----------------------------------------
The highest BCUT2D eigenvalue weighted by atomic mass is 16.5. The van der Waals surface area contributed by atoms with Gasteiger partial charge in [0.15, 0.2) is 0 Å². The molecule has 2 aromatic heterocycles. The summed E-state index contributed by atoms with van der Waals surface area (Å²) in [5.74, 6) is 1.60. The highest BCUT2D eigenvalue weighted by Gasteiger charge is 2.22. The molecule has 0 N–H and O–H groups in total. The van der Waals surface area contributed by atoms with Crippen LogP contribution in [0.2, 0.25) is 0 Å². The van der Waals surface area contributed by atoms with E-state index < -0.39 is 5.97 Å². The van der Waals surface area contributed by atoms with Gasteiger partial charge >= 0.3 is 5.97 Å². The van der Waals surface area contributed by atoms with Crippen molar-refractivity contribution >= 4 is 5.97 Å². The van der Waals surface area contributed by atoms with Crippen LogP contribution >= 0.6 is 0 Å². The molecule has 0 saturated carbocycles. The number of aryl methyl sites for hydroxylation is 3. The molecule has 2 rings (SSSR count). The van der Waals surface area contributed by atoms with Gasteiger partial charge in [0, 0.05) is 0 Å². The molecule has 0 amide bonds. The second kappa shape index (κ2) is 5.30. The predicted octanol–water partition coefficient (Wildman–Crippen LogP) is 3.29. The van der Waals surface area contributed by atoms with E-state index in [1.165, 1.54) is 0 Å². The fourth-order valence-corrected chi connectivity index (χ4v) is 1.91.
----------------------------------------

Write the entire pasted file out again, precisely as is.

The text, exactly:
The highest BCUT2D eigenvalue weighted by atomic mass is 16.5. The van der Waals surface area contributed by atoms with Gasteiger partial charge in [0.15, 0.2) is 0 Å². The molecule has 2 aromatic heterocycles. The summed E-state index contributed by atoms with van der Waals surface area (Å²) in [5.74, 6) is 1.60. The highest BCUT2D eigenvalue weighted by Gasteiger charge is 2.22. The molecule has 0 N–H and O–H groups in total. The van der Waals surface area contributed by atoms with Crippen LogP contribution in [0.2, 0.25) is 0 Å². The van der Waals surface area contributed by atoms with E-state index < -0.39 is 5.97 Å². The van der Waals surface area contributed by atoms with Gasteiger partial charge >= 0.3 is 5.97 Å². The van der Waals surface area contributed by atoms with Crippen molar-refractivity contribution >= 4 is 5.97 Å². The van der Waals surface area contributed by atoms with Crippen LogP contribution >= 0.6 is 0 Å². The molecule has 0 saturated carbocycles. The number of aryl methyl sites for hydroxylation is 3. The molecule has 2 rings (SSSR count). The van der Waals surface area contributed by atoms with Gasteiger partial charge in [0, 0.05) is 0 Å². The molecule has 0 amide bonds. The second kappa shape index (κ2) is 5.30. The predicted octanol–water partition coefficient (Wildman–Crippen LogP) is 3.29. The van der Waals surface area contributed by atoms with E-state index in [1.165, 1.54) is 0 Å². The fourth-order valence-corrected chi connectivity index (χ4v) is 1.91.